10 common startup mistakesJune 8, 2017 by Lee Erickson
About this blog post series…
I was recently asked to give a talk at a conference about my work with startups. In thinking about what to talk about, I realized that a question I get over and over is, “What is the biggest mistake that startups make?”
Always a great question. Learning from those who have “been there done that” so you can “be there and not do that” is an excellent way to de-risk your business and avoid costly mistakes.
Having worked with teams for a number of years, I’ve definitely seem some patterns. So, I decided to create a list of the top 10 mistakes for my talk. I’m sharing these thoughts in this blog post and others to come over the next few weeks.
I’ll also point out some some resources that might be helpful in hopes that it can help some other startups to avoid these common mistakes.
Mistake #1: an idea = a business
Clearly ideas are important and they are a starting point. But, an idea is…
- not a product
- not a patent
- not a revenue stream
- not a business
- and probably not even unique.
Ideas are easy. Implementation is hard. ~ Guy Kawasaki
Guy Kawasaki nailed it with this quote. I’ve seen startup after startup spend hours talking about how great their idea is. How it will make tons of money and everyone will want it. But, until you’ve released something and are getting real feedback from customers, it’s easy to imagine that you’ll be an overnight success. Eric Ries calls this the “audacity of zero.”
It’s not a business until you have a product out in the market (or at least a prototype that you’re testing). But, moving from talk to action is often one of the hardest things to do. It’s scary and it takes work. Plus, after you do some research, you’ll probably find out that someone is already doing what you want to do.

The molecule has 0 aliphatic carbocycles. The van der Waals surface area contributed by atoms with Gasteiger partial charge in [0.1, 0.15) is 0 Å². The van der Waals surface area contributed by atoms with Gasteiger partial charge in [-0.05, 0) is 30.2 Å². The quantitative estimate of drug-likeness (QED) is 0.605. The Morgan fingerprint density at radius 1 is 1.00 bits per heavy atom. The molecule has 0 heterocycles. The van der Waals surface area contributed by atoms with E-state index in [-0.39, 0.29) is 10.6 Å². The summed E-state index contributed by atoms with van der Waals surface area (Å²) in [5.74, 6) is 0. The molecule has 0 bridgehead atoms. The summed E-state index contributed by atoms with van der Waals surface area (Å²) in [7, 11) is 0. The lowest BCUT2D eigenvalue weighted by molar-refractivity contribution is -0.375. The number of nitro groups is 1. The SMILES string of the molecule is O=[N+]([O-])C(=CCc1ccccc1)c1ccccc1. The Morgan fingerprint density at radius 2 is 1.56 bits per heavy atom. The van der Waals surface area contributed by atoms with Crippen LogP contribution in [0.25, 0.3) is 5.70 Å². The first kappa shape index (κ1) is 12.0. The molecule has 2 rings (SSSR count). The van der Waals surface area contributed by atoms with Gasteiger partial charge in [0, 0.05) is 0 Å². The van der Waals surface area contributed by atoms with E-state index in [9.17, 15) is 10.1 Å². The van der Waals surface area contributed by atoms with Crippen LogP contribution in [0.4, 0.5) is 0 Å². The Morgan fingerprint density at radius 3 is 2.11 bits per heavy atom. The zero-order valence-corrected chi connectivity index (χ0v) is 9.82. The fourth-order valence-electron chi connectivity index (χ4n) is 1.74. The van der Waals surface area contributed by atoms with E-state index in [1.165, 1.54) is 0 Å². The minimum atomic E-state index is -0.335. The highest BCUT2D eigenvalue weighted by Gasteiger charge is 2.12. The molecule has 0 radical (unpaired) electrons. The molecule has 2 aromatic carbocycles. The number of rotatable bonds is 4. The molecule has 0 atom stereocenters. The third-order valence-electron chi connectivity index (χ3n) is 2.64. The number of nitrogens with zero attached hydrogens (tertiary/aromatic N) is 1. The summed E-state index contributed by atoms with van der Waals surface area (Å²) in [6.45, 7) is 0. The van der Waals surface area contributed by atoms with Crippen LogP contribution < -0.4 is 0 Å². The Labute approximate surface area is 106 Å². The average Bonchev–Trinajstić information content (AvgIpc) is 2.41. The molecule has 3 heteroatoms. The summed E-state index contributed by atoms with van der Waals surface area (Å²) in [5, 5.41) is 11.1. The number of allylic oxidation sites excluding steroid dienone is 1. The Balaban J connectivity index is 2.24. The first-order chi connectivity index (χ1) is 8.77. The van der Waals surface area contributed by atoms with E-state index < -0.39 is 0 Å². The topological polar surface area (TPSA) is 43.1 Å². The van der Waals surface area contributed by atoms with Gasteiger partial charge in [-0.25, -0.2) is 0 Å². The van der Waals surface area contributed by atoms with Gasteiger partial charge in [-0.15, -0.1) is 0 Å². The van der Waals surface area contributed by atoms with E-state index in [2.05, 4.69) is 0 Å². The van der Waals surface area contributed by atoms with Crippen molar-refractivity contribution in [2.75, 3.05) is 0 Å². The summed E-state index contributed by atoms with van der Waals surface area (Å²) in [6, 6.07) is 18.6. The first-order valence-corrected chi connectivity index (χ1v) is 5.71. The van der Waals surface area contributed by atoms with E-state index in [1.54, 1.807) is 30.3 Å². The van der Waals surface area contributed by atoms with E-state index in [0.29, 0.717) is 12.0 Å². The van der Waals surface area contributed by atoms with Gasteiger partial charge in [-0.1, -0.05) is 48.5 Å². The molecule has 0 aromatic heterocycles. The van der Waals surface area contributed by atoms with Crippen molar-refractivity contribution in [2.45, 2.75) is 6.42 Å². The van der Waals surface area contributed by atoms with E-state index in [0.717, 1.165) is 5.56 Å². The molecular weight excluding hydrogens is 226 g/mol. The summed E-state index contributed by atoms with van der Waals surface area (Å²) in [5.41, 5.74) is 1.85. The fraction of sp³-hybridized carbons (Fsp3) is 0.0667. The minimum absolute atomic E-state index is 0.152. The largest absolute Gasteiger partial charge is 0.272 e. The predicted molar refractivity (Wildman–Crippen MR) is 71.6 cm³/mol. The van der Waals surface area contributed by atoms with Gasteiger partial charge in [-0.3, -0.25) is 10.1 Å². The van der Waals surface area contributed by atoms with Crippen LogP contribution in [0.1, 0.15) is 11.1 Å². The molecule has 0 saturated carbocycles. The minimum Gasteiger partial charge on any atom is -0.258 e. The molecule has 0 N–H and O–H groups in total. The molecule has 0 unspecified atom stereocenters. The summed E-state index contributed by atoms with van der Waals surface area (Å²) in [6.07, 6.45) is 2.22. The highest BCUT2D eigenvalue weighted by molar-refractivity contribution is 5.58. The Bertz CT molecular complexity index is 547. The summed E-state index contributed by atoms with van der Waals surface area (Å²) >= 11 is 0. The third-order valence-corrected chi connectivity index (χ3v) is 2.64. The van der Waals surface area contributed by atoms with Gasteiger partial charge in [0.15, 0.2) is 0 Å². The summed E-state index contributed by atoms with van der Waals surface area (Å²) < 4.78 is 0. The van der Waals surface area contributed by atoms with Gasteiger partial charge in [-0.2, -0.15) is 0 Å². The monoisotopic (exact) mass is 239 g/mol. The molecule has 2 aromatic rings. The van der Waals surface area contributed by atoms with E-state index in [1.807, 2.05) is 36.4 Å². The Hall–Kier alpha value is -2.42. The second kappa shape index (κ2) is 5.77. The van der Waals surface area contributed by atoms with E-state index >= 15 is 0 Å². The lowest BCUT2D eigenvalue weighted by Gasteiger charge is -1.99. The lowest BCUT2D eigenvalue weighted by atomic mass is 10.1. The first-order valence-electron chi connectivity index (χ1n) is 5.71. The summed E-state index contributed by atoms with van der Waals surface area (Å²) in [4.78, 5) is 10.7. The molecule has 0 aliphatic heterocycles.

So what’s a startup to do?
Go talk to potential customers or industry experts.
All ideas need to be validated. Best way to do this is through customer discovery.
Get out of the building and go talk with potential customers or industry experts (especially important if you’re not well versed in that industry).
After talking (ideally in person) with about 10-30 people, you should be able to answer the following questions:
- What is the specific problem/need to be addressed?
- What are the specific characteristics (not just demographic) of the target customer ?
- What are they doing today to try to solve the problem/meet the need? (If they aren’t doing anything, than the problem probably isn’t worth solving.)
- Where are they still unsatisfied, frustrated, or wanting more? (A great way to identify opportunities for your company to fill the gap, reduce barriers, or provide additional value.)
Leave the surveys for later. Early customer discovery is about clearly understanding the problem/need and who has it. You should be focused not on a solution, but on building an understanding, at the deepest levels, about your potential customer.
Resources to check out:
- Lean Customer Development. Cindy Alvarez.
One of the best, actionable books I’ve read about setting up, interviewing, and analyzing the “so what” of what you are learning from your customer discovery.
- Understanding the job. Clayton Christensen.
From a leader in innovation, a helpful way to look at how to create solutions that really connect with customers.
- Discovering the job to be done. The Innovator’s Toolkit.
Specifics on how to articulate the job your customer is really trying to do.
- Customer discovery videos and examples. Steve Blank.
Details and further readings on the value and purpose of customer discovery.